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Your ultimate guide to the Future Long-Range Assault Aircraft (FLRAA) program


PROGRAM UPDATE! On December 5, 2022, the Army announced Bell Textron's Valor tiltrotor won the FLRAA competition to replace the aging Black Hawk helicopter. Read more here and get the full program overview below.

“Faster, higher, stronger – together” may be the new, kinder, gentler, solidarity-strong Olympic motto, but it could equally apply to the U.S. Army’s Future Long-Range Assault Aircraft (FLRAA) initiative. 

The FLRAA program is currently (as of this writing, April 2022) in its final Competitive Demonstration and Risk Reduction (CDRR) phase to develop a kickass, multifunction, multi-branch rotary-winged aircraft (think “a helicopter with perks”) that can not only fly low, fast, and stealthy, but also carry more stuff farther, fly faster, fly higher, and get you and 12 to 14 of your tacticool buddies (along with lots of tasty snacks and fizzy drinks) to the hot LZ in comfort and style. 

Let’s go over the history of the FLRAA program, the problems it intends to solve, and some other juicy details.

What is the Future Long-Range Assault Aircraft (FLRAA) program and which military branch is leading it?

Like the Future Attack Reconnaissance Aircraft (FARA) program, the FLRAA arose as part of the Future Vertical Lift program, which the U.S. Department of Defense had been considering since 2004 and which the Secretary of Defense formally initiated in 2009. The DoD and the Army had recognized the need for better performance, stealth capability, and range for the military’s primary rotary-winged aircraft, particularly in “hot and high” conditions like those encountered in Afghanistan. The Navy is partnering with the Army on FVL development and evaluations (see below).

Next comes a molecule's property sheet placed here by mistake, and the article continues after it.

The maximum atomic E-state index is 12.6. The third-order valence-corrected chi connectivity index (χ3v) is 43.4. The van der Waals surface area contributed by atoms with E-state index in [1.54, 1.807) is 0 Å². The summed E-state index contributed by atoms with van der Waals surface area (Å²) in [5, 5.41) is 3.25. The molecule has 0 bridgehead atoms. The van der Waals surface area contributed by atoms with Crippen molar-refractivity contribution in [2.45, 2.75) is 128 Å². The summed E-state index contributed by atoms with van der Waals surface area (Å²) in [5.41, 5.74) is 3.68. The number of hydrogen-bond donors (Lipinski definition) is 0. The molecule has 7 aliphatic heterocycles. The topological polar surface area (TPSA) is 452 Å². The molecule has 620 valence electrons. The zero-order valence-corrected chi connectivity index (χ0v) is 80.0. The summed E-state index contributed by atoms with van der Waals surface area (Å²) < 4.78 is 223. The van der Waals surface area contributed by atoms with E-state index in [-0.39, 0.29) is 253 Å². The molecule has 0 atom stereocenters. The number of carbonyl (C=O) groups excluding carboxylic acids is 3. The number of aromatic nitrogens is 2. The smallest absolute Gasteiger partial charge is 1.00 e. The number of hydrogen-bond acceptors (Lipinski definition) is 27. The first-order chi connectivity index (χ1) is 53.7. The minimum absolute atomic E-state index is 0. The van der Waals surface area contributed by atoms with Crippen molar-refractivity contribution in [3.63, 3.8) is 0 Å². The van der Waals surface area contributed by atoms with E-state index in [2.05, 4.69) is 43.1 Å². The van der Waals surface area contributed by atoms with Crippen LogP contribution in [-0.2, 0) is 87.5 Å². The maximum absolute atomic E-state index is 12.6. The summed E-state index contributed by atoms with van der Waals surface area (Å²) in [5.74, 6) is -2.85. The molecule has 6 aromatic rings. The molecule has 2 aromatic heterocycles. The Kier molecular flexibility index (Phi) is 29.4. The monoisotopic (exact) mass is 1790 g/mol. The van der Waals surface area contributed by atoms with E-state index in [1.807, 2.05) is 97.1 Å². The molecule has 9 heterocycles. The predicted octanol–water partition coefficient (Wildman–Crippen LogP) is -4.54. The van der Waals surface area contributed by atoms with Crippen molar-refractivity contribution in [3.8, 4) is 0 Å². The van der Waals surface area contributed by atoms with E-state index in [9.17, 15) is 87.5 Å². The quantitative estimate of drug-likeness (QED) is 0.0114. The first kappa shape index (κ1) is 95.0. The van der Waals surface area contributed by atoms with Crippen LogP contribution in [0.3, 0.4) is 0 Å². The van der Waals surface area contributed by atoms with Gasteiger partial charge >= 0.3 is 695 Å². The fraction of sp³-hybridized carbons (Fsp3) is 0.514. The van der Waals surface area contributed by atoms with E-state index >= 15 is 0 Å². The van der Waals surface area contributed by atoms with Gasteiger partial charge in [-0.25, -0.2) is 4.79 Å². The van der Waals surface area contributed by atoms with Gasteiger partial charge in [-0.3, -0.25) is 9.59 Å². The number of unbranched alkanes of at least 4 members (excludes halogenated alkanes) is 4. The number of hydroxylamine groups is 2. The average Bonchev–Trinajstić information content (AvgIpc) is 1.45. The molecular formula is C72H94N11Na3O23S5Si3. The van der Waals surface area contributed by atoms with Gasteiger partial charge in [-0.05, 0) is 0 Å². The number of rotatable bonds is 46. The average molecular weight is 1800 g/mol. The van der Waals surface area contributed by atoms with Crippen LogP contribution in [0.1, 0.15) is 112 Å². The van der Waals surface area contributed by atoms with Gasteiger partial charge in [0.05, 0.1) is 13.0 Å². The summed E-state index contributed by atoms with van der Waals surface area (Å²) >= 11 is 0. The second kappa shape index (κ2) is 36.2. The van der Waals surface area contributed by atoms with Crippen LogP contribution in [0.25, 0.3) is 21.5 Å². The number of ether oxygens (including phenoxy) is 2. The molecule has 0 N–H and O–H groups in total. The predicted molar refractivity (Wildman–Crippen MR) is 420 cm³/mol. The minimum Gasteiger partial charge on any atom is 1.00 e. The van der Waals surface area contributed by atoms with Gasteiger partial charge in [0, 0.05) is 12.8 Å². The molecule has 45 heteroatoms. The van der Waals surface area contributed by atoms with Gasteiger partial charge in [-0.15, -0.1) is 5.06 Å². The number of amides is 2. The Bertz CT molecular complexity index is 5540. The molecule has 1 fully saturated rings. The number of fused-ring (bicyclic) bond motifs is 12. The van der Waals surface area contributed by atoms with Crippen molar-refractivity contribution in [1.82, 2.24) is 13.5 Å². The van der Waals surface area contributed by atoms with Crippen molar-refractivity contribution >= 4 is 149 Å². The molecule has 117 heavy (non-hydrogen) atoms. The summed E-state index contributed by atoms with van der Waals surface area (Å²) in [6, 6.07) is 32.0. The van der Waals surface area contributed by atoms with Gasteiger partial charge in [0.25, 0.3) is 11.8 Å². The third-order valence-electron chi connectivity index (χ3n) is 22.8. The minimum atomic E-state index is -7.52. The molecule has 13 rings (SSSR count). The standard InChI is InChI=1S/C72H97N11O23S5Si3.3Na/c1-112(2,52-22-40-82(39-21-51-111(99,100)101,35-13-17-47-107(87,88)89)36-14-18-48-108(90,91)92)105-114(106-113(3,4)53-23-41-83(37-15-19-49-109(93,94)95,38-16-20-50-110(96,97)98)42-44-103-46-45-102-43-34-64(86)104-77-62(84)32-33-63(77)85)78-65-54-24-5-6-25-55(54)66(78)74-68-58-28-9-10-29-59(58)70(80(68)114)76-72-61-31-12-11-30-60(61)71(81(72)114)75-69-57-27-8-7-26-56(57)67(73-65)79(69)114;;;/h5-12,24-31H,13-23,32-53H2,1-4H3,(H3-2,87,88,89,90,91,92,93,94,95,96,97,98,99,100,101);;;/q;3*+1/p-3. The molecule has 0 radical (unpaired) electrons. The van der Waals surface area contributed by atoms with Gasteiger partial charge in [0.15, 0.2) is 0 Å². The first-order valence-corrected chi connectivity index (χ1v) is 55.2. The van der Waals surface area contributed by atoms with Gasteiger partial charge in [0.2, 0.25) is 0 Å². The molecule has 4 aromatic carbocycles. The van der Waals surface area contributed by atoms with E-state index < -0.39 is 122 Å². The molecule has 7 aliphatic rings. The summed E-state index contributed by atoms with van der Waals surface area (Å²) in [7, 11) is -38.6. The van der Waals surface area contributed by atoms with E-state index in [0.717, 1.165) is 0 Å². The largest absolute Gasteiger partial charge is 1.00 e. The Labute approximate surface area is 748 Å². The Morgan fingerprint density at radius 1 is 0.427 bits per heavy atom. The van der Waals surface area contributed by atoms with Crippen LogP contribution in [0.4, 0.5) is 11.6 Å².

Hot and/or high-elevation conditions are tough for rotary-winged aircraft like helicopters to deal with, since by the nature of their versatile design, they don’t fly fast enough to take advantage of the speed-related air compression that works so well in jet aircraft. The “wings” or rotor blades on helicopters rely on air density to create effective lift, and in hotter or higher climes that air becomes less dense, which can seriously impair combat performance.